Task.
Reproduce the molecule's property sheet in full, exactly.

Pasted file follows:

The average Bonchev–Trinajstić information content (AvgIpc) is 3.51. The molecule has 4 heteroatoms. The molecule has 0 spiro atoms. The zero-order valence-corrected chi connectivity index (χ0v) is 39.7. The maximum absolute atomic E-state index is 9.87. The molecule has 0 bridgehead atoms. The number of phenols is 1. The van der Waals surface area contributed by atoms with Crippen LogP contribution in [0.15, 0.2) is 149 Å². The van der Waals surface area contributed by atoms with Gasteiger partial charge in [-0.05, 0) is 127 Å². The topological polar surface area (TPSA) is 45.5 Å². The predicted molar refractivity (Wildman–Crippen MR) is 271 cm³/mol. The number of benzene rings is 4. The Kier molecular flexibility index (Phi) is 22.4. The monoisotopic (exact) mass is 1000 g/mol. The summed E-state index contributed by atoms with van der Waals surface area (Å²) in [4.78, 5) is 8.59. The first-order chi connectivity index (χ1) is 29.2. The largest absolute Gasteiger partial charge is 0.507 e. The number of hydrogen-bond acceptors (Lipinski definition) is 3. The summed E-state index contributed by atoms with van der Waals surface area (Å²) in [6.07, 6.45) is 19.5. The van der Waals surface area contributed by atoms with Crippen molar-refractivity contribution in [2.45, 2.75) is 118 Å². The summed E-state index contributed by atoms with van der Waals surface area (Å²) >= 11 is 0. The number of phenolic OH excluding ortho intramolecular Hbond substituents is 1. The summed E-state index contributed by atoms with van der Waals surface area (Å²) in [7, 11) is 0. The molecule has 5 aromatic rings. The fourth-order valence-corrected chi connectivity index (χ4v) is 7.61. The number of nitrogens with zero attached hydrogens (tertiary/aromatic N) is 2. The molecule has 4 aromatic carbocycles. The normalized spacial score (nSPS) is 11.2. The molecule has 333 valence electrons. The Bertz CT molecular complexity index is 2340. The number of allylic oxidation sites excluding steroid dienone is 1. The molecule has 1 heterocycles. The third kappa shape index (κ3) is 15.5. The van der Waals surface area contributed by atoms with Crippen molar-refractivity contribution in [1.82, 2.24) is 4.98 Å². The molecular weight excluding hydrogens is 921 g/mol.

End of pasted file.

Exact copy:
The average Bonchev–Trinajstić information content (AvgIpc) is 3.51. The molecule has 4 heteroatoms. The molecule has 0 spiro atoms. The zero-order valence-corrected chi connectivity index (χ0v) is 39.7. The maximum absolute atomic E-state index is 9.87. The molecule has 0 bridgehead atoms. The number of phenols is 1. The van der Waals surface area contributed by atoms with Crippen LogP contribution in [0.15, 0.2) is 149 Å². The van der Waals surface area contributed by atoms with Gasteiger partial charge in [-0.05, 0) is 127 Å². The topological polar surface area (TPSA) is 45.5 Å². The predicted molar refractivity (Wildman–Crippen MR) is 271 cm³/mol. The number of benzene rings is 4. The Kier molecular flexibility index (Phi) is 22.4. The monoisotopic (exact) mass is 1000 g/mol. The summed E-state index contributed by atoms with van der Waals surface area (Å²) in [4.78, 5) is 8.59. The first-order chi connectivity index (χ1) is 29.2. The largest absolute Gasteiger partial charge is 0.507 e. The number of hydrogen-bond acceptors (Lipinski definition) is 3. The summed E-state index contributed by atoms with van der Waals surface area (Å²) in [6.07, 6.45) is 19.5. The van der Waals surface area contributed by atoms with Crippen molar-refractivity contribution in [2.45, 2.75) is 118 Å². The summed E-state index contributed by atoms with van der Waals surface area (Å²) >= 11 is 0. The number of phenolic OH excluding ortho intramolecular Hbond substituents is 1. The summed E-state index contributed by atoms with van der Waals surface area (Å²) in [7, 11) is 0. The molecule has 5 aromatic rings. The fourth-order valence-corrected chi connectivity index (χ4v) is 7.61. The number of nitrogens with zero attached hydrogens (tertiary/aromatic N) is 2. The molecule has 4 aromatic carbocycles. The normalized spacial score (nSPS) is 11.2. The molecule has 333 valence electrons. The Bertz CT molecular complexity index is 2340. The number of allylic oxidation sites excluding steroid dienone is 1. The molecule has 1 heterocycles. The third kappa shape index (κ3) is 15.5. The van der Waals surface area contributed by atoms with Crippen molar-refractivity contribution in [1.82, 2.24) is 4.98 Å². The molecular weight excluding hydrogens is 921 g/mol.